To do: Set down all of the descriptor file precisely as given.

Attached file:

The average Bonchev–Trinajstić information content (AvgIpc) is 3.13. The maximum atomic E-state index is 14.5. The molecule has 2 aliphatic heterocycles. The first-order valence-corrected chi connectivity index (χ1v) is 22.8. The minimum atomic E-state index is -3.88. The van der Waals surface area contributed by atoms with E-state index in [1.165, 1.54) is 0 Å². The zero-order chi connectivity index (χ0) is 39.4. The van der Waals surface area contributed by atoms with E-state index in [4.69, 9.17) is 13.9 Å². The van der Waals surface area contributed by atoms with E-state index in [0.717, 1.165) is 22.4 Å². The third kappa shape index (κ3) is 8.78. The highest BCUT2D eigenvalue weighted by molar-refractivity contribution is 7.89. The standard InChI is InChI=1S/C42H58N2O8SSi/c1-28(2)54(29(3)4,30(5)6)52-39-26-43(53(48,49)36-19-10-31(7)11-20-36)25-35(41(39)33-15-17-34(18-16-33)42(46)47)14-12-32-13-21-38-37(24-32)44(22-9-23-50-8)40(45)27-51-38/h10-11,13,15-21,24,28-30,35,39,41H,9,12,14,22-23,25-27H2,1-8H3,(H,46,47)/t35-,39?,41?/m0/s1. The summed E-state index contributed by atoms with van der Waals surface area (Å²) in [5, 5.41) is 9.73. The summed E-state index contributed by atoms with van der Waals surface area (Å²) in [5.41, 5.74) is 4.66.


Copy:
The average Bonchev–Trinajstić information content (AvgIpc) is 3.13. The maximum atomic E-state index is 14.5. The molecule has 2 aliphatic heterocycles. The first-order valence-corrected chi connectivity index (χ1v) is 22.8. The minimum atomic E-state index is -3.88. The van der Waals surface area contributed by atoms with E-state index in [1.165, 1.54) is 0 Å². The zero-order chi connectivity index (χ0) is 39.4. The van der Waals surface area contributed by atoms with E-state index in [4.69, 9.17) is 13.9 Å². The van der Waals surface area contributed by atoms with E-state index in [0.717, 1.165) is 22.4 Å². The third kappa shape index (κ3) is 8.78. The highest BCUT2D eigenvalue weighted by molar-refractivity contribution is 7.89. The standard InChI is InChI=1S/C42H58N2O8SSi/c1-28(2)54(29(3)4,30(5)6)52-39-26-43(53(48,49)36-19-10-31(7)11-20-36)25-35(41(39)33-15-17-34(18-16-33)42(46)47)14-12-32-13-21-38-37(24-32)44(22-9-23-50-8)40(45)27-51-38/h10-11,13,15-21,24,28-30,35,39,41H,9,12,14,22-23,25-27H2,1-8H3,(H,46,47)/t35-,39?,41?/m0/s1. The summed E-state index contributed by atoms with van der Waals surface area (Å²) in [5, 5.41) is 9.73. The summed E-state index contributed by atoms with van der Waals surface area (Å²) in [5.41, 5.74) is 4.66.